Motorola has snapped up Airwave, the walkie-talkie biz used by Blighty's emergency services, for £817.5m. Airwave reckons it is the largest private operator of a public safety network in the world, delivering voice and data communications to more than 300 emergency and public service agencies in Great Britain. However, the …
Kat Hall, 04 Dec 2015
Crypto fingers

Tech firms fight anti-encryption demands after Paris murders

Comment Anti-encryption sentiment among politicians is rising following the Paris terror attacks, but Silicon Valley firms are so far resisting attempts to weaken crypto systems to allow easier access to private communications for law enforcement and intel agencies. WhatsApp on Android and Apple's iMessage (as well as other …
John Leyden, 19 Nov 2015

Microsoft creates its own movie moment with fancy privacy manifesto

Microsoft has published what can only be described as a privacy manifesto. The unusual online screed comes complete with interactive graphics, including a recording of the FISA court's voicemail, and appears geared at pitching Microsoft as the protector of people's global data. Written by president and chief legal officer …
Kieren McCarthy, 13 Nov 2015

AMD sued: Number of Bulldozer cores in its chips is a lie, allegedly

Analysis AMD lied about the true number of Bulldozer cores in some of its Opteron and FX processors, it is claimed. Mini-chipzilla boasted that, depending on the model, the chips had either four, six, eight or 16 Bulldozer cores. A class-action lawsuit [PDF] alleges the real figures are half that. The troubled California giant is …
Chris Williams, 06 Nov 2015

Amazon's chomping at the Brits: UK to get AWS data center region

Amazon Web Services (AWS) is to build a UK region, alongside existing regions in Dublin and Frankfurt. A region is a high-level concept which is formed from multiple "availability zones," requiring several physical data centers. This represents a substantial commitment from Amazon. Amazon CTO Werner Vogels announced the new …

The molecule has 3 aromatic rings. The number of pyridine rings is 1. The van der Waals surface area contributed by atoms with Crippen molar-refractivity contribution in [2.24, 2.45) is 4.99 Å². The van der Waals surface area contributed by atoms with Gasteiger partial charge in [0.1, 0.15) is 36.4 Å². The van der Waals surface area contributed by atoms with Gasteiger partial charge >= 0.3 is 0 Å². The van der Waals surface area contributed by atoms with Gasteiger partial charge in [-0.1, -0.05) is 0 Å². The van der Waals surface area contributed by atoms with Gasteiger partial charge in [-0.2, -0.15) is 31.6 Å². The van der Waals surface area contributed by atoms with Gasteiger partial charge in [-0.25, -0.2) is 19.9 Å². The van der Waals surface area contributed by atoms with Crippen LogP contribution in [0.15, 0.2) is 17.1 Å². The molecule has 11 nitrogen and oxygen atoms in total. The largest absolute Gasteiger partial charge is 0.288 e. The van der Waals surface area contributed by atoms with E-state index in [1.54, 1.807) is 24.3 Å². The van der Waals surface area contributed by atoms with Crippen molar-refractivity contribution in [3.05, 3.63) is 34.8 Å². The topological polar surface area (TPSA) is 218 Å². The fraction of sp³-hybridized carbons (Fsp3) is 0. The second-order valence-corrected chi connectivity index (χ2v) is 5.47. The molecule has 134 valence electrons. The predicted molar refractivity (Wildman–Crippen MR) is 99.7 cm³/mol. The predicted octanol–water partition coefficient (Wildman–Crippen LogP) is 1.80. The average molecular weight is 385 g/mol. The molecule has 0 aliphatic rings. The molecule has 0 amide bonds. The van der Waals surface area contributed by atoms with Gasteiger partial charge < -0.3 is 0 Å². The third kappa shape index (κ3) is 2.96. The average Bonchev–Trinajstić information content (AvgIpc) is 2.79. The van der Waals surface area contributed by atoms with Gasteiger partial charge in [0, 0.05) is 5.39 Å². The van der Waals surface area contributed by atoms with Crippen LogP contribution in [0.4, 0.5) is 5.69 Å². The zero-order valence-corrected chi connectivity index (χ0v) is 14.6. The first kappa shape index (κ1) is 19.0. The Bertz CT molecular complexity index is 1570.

Tim Anderson, 06 Nov 2015
Breakwater at Portland Harbour

Companies need answer to Safe Harbour worries, says minister

The move to strike down Safe Harbour has created worrying uncertainty for companies, the Conservative minister for intellectual property, Baroness Neville-Rolfe, has said. Responding to a Parliamentary question on the European Court of Justice’s judgement last month on the Schrems v Data Protection Commissioner case, Neville- …
Kat Hall, 04 Nov 2015

Safe Harbor 2.0: Judges to keep NSA spying in check – EU justice boss

The NSA's blanket surveillance of Europeans will be subject to judicial review, according to EU Justice Commissioner Vera Jourová. At a committee meeting of the European Parliament this week, Jourová provided details of the replacement to the struck-down safe harbor framework, which until this month allowed people's personal …
Kieren McCarthy, 28 Oct 2015
Oracle OpenWorld cloud

Oracle's Hurd mentality: We (and one other) will own all of cloud by 2025

Two companies will own 80 per cent of the software-as-a-service market by 2025 and one of them will be Oracle, the firm's co-CEO Mark Hurd has predicted. Speaking at his keynote on the second day of Oracle OpenWorld in San Francisco, Hurd said that Oracle has spent the last five years rewriting its code base with the cloud in …
Iain Thomson, 26 Oct 2015

Silicon Valley freeze-out: EU watchdog tells firms clock is ticking to limit data transfers

Companies have been put on notice by Brussel's top privacy bod, who has warned them that the transfer of EU citizens' data to the US must be limited – and this must happen soon. It comes several weeks after a landmark decision in the European Court of Justice nullified the questionable US-EU Safe Harbour Agreement. "No one …
Kelly Fiveash, 24 Oct 2015

Opinion

Privacy image

Frank Jennings

Two working parties, ministers galore... but data transfer law remains in limbo
EMC_Unity_bezel

Chris Evans

It does simplify the hardware setup, whatever it is
A microscopic view of the biometric shark skin. Pic: James Weaver

Chris Mellor

Do something and stop faffing about in the bush league

Kat Hall

International system in general needs greater transparency

Features

Nerd fail photo via Shutterstock
Shouting match
Single market vs. rest of the world
hacker
Mostly it's financial crime. Here's what all the cool kids' terms mean in English
Apple logo. Pic: Blake Patterson
Plenty of bumps in the 40-year road for Mac makers